The syntax of a language is how it works. How to actually write it. Learn HTML syntax in this article…
The building blocks of HTML are called elements, and the building blocks of elements are tags. When they are put together, they make a website – sort of like atoms and subatomic particles (HTML elements are not related to scientific elements of course, just one of my weird analogies). Let’s get started!
Ok, I’m going to show you a bit of code. WHAT??? Don’t panic. You don’t have to understand what it all means, I will explain below:
<h1>Blog Posts.</h1> <div class="controls"> <input type="number" id="first" placeholder="First" oninput="inputsChanged()"> <input type="number" id="last" placeholder="Last" oninput="inputsChanged()"> </div> <span class="total-word-count"><b>Total Word Count:</b> <span id="word-count">0000</span></span> <table> <tbody> <tr> <th>Post number</th> <th>Post Date</th> <th>Post Name</th> <th>Word count</th> </tr> <tr> <td class="post-num">#1</td> <td class="post-date">Friday 29 September 2017</td> <td class="post-title"><a href="https://codetheweb.blog/welcome/" target="_blank">Welcome to Code The Web!</a></td> <td class="post-words">1373</td> </tr> </tbody> </table> <br>
See? You survived (I hope). For starters, don’t worry about what any of this means – we are only worrying about the structure at the moment.
An element is basically bit of content (text), surrounded by HTML tags (I will go into this more later). The tags tell the browser information about what is inside it. For example,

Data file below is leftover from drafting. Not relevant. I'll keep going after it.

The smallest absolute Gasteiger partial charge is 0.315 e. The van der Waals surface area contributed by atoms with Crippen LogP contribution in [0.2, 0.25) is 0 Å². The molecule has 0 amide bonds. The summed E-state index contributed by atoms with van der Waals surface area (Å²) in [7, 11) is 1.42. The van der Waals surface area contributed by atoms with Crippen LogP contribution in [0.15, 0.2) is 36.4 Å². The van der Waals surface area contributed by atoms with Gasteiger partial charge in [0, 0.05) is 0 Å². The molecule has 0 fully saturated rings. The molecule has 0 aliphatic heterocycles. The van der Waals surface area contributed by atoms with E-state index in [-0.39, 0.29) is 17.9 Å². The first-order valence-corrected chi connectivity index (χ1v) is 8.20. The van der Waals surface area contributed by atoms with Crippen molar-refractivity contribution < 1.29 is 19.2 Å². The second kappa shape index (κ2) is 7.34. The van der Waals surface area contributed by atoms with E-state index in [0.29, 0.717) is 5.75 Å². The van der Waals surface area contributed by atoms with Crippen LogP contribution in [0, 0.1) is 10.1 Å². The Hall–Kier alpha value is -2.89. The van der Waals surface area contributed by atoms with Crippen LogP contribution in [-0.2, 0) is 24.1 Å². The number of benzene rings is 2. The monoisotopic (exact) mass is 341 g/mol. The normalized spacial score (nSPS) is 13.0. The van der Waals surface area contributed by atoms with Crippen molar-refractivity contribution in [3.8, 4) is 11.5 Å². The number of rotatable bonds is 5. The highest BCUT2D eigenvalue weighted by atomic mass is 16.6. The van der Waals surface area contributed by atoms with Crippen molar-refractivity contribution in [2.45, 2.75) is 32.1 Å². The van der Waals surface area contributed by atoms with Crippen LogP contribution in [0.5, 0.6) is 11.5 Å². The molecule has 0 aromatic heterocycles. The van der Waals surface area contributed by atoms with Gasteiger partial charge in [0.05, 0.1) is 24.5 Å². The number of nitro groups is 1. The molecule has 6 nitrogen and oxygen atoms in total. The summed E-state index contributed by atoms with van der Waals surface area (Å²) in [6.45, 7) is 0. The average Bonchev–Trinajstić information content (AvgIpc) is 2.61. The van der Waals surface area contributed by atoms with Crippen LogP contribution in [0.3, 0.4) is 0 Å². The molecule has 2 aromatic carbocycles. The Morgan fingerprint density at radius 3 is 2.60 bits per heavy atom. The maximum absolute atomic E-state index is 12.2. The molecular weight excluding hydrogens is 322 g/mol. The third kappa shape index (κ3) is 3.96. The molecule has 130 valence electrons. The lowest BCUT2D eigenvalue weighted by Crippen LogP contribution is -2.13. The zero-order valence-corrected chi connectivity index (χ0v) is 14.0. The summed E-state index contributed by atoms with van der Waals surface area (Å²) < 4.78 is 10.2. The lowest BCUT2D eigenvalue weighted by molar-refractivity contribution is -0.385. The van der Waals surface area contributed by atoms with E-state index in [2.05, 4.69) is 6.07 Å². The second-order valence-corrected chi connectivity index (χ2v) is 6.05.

<h1>Blog Posts.</h1> is telling the browser that “Blog Posts.” is an
h1 element – a type of heading. You don’t need to remember that, I will go into it more in a later article.
An element refers to the content as well as the two tags. This is an example of an element:
Elements can be nested inside each other. When nesting elements, it is usually good to put the elements on new lines, and indented correctly. There are some exceptions, such as
<td class="post-title"><a href="https://codetheweb.blog/welcome/" target="_blank">Welcome to Code The Web!</a></td>
Note that putting nested elements on new lines and indenting are not mandatory, they are just what we call good code practice. Good code practice is sort of like etiquette for programming. The aim of good code practice is to make your code easier to read and easier for others to understand (this is especially important when collaborating on large-scale projects).
An element inside another element is called it’s child. Similarly, an element’s surrounding element is called it’s parent element. In the example I gave right near the top,
<th>Post number</th>, would be the child of
<tr>, which is the child of
<tbody>, which is a child of
<table>. We can represent this as:
table > tbody > tr > th
Note that this is not code. It is simply an easy way of visualizing how the elements are nested within each other.
As I mentioned earlier, tags are the bits of code surrounding the content, such as:
<p class="test"> ... </p>
Tags are always enclosed within
Types of tags
Tags fall into two categories: Opening and closing.
See the example below: